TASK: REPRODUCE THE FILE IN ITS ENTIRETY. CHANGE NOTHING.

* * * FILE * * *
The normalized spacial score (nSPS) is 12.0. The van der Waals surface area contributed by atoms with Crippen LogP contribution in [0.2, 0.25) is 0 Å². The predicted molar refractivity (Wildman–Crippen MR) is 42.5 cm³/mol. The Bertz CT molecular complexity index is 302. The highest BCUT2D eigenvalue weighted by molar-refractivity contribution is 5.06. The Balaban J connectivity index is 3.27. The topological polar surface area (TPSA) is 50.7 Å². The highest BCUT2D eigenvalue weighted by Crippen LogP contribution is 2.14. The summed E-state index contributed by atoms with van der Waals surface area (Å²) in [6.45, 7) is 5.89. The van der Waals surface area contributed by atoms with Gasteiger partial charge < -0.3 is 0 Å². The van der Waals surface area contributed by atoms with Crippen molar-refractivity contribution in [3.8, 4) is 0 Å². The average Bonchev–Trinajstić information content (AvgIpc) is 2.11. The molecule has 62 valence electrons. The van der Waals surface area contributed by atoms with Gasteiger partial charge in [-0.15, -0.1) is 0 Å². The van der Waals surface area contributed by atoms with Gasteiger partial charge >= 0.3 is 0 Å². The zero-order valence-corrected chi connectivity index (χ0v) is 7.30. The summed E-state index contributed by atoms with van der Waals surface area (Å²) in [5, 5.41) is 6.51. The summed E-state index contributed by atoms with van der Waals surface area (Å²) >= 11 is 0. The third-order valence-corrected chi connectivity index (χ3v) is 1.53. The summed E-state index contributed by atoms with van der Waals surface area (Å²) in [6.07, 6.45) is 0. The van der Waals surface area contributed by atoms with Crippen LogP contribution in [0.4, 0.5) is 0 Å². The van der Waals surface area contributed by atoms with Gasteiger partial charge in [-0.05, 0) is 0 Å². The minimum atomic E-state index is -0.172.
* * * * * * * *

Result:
The normalized spacial score (nSPS) is 12.0. The van der Waals surface area contributed by atoms with Crippen LogP contribution in [0.2, 0.25) is 0 Å². The predicted molar refractivity (Wildman–Crippen MR) is 42.5 cm³/mol. The Bertz CT molecular complexity index is 302. The highest BCUT2D eigenvalue weighted by molar-refractivity contribution is 5.06. The Balaban J connectivity index is 3.27. The topological polar surface area (TPSA) is 50.7 Å². The highest BCUT2D eigenvalue weighted by Crippen LogP contribution is 2.14. The summed E-state index contributed by atoms with van der Waals surface area (Å²) in [6.45, 7) is 5.89. The van der Waals surface area contributed by atoms with Gasteiger partial charge < -0.3 is 0 Å². The van der Waals surface area contributed by atoms with Crippen molar-refractivity contribution in [3.8, 4) is 0 Å². The average Bonchev–Trinajstić information content (AvgIpc) is 2.11. The molecule has 62 valence electrons. The van der Waals surface area contributed by atoms with Gasteiger partial charge in [-0.15, -0.1) is 0 Å². The van der Waals surface area contributed by atoms with Gasteiger partial charge >= 0.3 is 0 Å². The zero-order valence-corrected chi connectivity index (χ0v) is 7.30. The summed E-state index contributed by atoms with van der Waals surface area (Å²) in [5, 5.41) is 6.51. The summed E-state index contributed by atoms with van der Waals surface area (Å²) >= 11 is 0. The third-order valence-corrected chi connectivity index (χ3v) is 1.53. The summed E-state index contributed by atoms with van der Waals surface area (Å²) in [6.07, 6.45) is 0. The van der Waals surface area contributed by atoms with Crippen LogP contribution in [0.4, 0.5) is 0 Å². The van der Waals surface area contributed by atoms with Gasteiger partial charge in [-0.05, 0) is 0 Å². The minimum atomic E-state index is -0.172.